Top 6 Reasons Universities Are Buying 3D Printers


Universities such as Cornell University have been quick to use 3D printers and last year demonstrated the 3D printing of an artificial replacement ear, while North Carolina’s Wake University earlier this year has been experimenting with materials made from plastic-like substances along with living cells derived from rats, rabbits, mice and humans. Through the use of a bio-printer, which is capable of 3D printing human tissue, bone, muscle and ear structures have been created.

6 Future Applications of 3D Printing

Shapeways Blog

The field called 3D Bioprinting uses a bioink, made from human tissues and cells to 3D print the needed organ that will not only be fully functional but also compatible with the human recipient. But the 2D models do not accurately represent a human tumor and this leads to a difference in the treatment and the results. Scientists believe that 3D bioprinted tumor cells will accurately represent the human conditions.

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Five ways 3D printing is changing the world

Design 2 Part News

This process – which consists of printing layer upon layer of a material, usually plastic, to make an object out of a 3D digital drawing – has been around since the eighties. Advances have also been made in bioprinting, which uses a so-called ink made of cells and human tissue. By Rebeca Ibarra, NY Daily News. The recent hype over 3D printing, also known as additive manufacturing, shoudln’t fool you into thinking it’s new.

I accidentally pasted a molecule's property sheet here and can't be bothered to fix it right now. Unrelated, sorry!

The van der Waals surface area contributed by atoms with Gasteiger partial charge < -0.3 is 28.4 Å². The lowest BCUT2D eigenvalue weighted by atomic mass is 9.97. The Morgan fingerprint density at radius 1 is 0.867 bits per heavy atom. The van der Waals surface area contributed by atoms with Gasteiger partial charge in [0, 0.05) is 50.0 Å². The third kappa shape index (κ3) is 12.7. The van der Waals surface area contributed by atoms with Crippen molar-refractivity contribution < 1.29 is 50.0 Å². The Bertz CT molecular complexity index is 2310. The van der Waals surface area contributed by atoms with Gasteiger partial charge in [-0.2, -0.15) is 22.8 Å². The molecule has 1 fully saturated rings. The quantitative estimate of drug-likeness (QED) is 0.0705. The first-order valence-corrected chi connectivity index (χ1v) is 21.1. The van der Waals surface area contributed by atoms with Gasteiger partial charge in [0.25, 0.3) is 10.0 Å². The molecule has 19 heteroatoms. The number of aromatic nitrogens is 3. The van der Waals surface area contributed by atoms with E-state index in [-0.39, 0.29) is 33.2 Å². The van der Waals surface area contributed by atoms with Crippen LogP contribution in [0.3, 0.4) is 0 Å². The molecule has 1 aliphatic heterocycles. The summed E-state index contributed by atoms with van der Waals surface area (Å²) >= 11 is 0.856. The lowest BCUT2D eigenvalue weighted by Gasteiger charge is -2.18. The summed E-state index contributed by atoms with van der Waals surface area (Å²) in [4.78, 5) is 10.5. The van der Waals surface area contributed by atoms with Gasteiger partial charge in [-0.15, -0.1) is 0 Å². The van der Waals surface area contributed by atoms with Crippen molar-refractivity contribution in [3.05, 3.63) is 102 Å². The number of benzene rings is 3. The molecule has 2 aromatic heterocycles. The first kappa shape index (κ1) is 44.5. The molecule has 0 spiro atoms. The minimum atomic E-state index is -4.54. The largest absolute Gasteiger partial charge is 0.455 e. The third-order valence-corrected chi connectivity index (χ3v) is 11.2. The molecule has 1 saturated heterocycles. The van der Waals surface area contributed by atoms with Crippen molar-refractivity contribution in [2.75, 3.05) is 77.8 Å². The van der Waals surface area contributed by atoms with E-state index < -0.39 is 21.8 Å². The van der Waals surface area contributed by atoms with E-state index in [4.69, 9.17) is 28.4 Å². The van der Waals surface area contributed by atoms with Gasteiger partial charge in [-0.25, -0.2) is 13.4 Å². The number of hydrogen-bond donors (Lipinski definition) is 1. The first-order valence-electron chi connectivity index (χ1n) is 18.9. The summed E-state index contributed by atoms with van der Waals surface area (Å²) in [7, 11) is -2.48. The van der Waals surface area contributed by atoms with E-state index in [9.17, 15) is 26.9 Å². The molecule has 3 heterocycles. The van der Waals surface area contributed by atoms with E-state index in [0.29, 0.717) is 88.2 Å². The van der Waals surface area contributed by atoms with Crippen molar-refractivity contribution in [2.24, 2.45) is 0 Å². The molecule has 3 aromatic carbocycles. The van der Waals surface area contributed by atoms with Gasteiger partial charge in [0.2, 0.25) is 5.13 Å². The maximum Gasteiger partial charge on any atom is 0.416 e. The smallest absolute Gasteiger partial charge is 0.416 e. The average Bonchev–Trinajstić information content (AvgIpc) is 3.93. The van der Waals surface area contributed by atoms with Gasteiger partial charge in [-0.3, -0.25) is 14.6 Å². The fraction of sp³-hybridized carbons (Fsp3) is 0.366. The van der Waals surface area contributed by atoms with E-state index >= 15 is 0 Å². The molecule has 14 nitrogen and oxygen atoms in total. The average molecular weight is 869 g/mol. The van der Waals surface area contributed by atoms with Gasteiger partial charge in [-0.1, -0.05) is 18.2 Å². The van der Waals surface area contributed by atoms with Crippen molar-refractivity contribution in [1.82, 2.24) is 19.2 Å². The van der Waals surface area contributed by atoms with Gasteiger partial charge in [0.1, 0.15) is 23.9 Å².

Guide to Unusual 3D Printing Materials


Human Body Experience. It is a mixture of plastic and 40-50% recycled wood chips. Human Body Experience. The 3D printer NOVOGEN MMX Bioprinter of Organovo is now able to print human tissue. The method includes establishing a gelatinous base layer and on each transplant some living cells and thus to start the construction of a biological tissue with high cell stability.

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The 3D Printers Are Coming: Dig More Coal?

RPM Tools

Thus the original and still common alternative name of additive manufacturing. The machines print head squirts and melts plastic or metal powders not only to specific dimensions and shapes but increasingly specific material compositions. Most of the action today is around 3D plastic printers where we find what amounts to toys, mainly including hobbyists, experiments, designers, educators and artists. Not to denigrate the utility of printing in plastic.

One of These is Not Like the Other

Design 2 Part News

Medical design companies and manufacturers are quickly fulfilling the demand for patient-specific care using 3D plastic and metal printers, as well as bioprinters that can create layers of human tissue. The next frontier in 3D printing for medical technology will be the printing of living tissue (referred to as “bioprinting” or regenerative medicine), where living cells are 3D printed to create a structure that is then implanted in the patient, explained Wohlers.